HOUSTON -- Disabled passengers who filed a lawsuit against
Norwegian Cruise Line will appeal a court decision that rejected
their claim that the line should make structural changes to its
Although dismissing the idea of structural changes, Judge John
D. Rainey of the U.S. District Court here agreed to hear the
plaintiffs' other discrimination claims against NCL.
Among those are claims that NCL charged the disabled passengers
full fare for wheelchair-accessible cabins, forced the disabled
guests to bring a companion and charged the companion the full rack
rate, said the plaintiffs' attorney, David George of the
Houston-based law firm of Edwards & George.
The plaintiffs also charged that the line did not make
provisions for wheelchair-bound passengers to access the ship's
lifeboats or shore excursions, George said.
NCL said in a statement that the lawsuit, filed in August 2000,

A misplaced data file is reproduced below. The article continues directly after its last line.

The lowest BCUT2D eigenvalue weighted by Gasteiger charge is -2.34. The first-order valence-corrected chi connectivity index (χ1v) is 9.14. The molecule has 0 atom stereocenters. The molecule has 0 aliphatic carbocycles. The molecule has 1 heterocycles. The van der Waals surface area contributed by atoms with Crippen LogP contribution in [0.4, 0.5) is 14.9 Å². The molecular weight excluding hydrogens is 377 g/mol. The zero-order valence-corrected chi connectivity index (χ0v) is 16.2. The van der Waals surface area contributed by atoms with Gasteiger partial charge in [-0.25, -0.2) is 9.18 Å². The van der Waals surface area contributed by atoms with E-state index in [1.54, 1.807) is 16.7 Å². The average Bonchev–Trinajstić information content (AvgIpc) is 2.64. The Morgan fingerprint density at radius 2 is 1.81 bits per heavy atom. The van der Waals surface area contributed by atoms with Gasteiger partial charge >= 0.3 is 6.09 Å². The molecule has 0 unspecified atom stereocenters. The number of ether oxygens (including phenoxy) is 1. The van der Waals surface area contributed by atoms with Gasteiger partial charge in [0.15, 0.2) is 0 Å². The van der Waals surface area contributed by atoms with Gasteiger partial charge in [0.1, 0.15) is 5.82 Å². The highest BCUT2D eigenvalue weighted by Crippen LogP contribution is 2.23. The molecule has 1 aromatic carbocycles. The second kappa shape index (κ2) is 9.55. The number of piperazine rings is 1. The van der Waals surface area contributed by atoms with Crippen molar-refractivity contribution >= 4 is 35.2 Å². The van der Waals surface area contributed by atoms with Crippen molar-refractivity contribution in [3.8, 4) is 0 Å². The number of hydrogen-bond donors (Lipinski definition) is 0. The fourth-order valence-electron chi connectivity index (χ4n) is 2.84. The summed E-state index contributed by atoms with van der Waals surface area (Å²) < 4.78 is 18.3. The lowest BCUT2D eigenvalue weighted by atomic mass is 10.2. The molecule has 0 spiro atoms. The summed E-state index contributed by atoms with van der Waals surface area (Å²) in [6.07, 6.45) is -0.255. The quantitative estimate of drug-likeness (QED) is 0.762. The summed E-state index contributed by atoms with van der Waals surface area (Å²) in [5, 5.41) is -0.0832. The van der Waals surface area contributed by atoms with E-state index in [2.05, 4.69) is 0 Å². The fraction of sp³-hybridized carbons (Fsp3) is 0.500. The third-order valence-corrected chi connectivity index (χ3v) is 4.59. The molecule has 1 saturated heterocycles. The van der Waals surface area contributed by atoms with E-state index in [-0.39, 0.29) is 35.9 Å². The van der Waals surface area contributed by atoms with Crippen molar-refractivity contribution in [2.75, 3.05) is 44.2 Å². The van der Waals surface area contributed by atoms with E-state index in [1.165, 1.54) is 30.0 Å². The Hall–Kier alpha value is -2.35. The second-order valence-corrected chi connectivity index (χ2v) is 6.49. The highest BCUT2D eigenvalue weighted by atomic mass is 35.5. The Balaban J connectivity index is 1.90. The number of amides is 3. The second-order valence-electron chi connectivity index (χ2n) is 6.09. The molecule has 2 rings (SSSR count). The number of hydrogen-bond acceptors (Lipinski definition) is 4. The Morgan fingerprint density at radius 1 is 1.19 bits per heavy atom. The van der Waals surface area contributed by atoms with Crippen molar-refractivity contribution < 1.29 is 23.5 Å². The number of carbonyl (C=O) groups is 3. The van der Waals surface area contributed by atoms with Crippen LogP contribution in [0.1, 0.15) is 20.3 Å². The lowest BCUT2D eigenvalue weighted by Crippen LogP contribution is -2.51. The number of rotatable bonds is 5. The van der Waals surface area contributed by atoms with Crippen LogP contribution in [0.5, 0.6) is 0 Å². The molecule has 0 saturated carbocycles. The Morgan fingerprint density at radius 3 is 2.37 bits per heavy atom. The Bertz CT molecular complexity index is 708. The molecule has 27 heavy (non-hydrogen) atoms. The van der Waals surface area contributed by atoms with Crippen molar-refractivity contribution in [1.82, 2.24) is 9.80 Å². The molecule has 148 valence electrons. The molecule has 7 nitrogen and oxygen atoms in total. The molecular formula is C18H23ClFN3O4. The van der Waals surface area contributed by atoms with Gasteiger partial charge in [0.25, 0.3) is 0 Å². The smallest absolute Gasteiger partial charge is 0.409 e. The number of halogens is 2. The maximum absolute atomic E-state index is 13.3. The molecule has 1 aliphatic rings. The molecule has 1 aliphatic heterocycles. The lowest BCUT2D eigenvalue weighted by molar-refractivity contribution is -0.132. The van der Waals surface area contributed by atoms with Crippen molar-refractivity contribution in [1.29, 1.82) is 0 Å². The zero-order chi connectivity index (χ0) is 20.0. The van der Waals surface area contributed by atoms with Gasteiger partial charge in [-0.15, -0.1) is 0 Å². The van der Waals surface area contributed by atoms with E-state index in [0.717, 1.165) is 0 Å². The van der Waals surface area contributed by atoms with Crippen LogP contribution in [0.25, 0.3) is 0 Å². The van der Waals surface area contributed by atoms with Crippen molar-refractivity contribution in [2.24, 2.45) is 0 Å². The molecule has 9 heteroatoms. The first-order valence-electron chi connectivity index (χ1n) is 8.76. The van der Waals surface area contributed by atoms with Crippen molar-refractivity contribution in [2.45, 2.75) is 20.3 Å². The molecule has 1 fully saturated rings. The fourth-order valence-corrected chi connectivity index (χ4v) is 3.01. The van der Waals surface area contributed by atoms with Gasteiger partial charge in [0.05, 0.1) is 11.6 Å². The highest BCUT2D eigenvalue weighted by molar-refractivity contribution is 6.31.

was "completely without merit" and the line "provides appropriate
accessibility accommodations to all its passengers."
In the ruling, the court rejected NCL's argument that
foreign-flagged ships do not have to comply with the Americans With
Disabilities Act (ADA).
But the court declined to force NCL to make physical changes to
its ships, saying the Transportation and Justice departments have
not yet specified architectural ADA guidelines for passenger
"We think the judge missed the point there," George said. "There
are rules for hotels. [Cruise lines] have plenty of guidance."
The U.S. Access Board, which oversees the development of ADA
rules, has introduced final recommended guidelines for use on
But Matthew Dietz, an attorney for the Miami-based disabled
advocacy group Access Now, said it could take six to eight years
for those rules to become official.
Dietz said that cruise lines have made a "good faith effort" to
provide accessibility for their customers.
But, he added, "In bringing these suits we make the cruise lines
more aware ... it's not what the cruise lines could do by moving a
grab bar or partition. It's the fact that there's a purpose and
reason behind the accessibility codes."